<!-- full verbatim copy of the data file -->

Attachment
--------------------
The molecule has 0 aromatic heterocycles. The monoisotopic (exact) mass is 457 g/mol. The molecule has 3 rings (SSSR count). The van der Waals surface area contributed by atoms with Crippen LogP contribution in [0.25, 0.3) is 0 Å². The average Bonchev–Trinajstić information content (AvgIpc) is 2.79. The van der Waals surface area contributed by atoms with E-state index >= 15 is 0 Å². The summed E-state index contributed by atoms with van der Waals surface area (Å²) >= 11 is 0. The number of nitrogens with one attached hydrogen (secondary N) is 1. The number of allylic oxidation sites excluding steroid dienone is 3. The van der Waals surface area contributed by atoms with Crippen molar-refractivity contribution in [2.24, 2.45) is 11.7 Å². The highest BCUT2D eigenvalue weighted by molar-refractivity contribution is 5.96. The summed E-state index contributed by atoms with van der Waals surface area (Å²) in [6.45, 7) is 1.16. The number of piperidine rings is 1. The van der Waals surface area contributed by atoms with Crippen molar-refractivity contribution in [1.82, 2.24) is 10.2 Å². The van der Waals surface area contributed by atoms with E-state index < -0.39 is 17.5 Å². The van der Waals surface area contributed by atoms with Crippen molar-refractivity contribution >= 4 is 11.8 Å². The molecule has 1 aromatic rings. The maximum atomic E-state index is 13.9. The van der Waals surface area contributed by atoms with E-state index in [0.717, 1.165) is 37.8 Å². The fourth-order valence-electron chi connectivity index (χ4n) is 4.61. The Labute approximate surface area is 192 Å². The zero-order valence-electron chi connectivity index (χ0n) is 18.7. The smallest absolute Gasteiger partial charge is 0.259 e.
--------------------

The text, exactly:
The molecule has 0 aromatic heterocycles. The monoisotopic (exact) mass is 457 g/mol. The molecule has 3 rings (SSSR count). The van der Waals surface area contributed by atoms with Crippen LogP contribution in [0.25, 0.3) is 0 Å². The average Bonchev–Trinajstić information content (AvgIpc) is 2.79. The van der Waals surface area contributed by atoms with E-state index >= 15 is 0 Å². The summed E-state index contributed by atoms with van der Waals surface area (Å²) >= 11 is 0. The number of nitrogens with one attached hydrogen (secondary N) is 1. The number of allylic oxidation sites excluding steroid dienone is 3. The van der Waals surface area contributed by atoms with Crippen molar-refractivity contribution in [2.24, 2.45) is 11.7 Å². The highest BCUT2D eigenvalue weighted by molar-refractivity contribution is 5.96. The summed E-state index contributed by atoms with van der Waals surface area (Å²) in [6.45, 7) is 1.16. The number of piperidine rings is 1. The van der Waals surface area contributed by atoms with Crippen molar-refractivity contribution in [1.82, 2.24) is 10.2 Å². The van der Waals surface area contributed by atoms with E-state index < -0.39 is 17.5 Å². The van der Waals surface area contributed by atoms with Crippen molar-refractivity contribution >= 4 is 11.8 Å². The molecule has 1 aromatic rings. The maximum atomic E-state index is 13.9. The van der Waals surface area contributed by atoms with E-state index in [0.717, 1.165) is 37.8 Å². The fourth-order valence-electron chi connectivity index (χ4n) is 4.61. The Labute approximate surface area is 192 Å². The zero-order valence-electron chi connectivity index (χ0n) is 18.7. The smallest absolute Gasteiger partial charge is 0.259 e.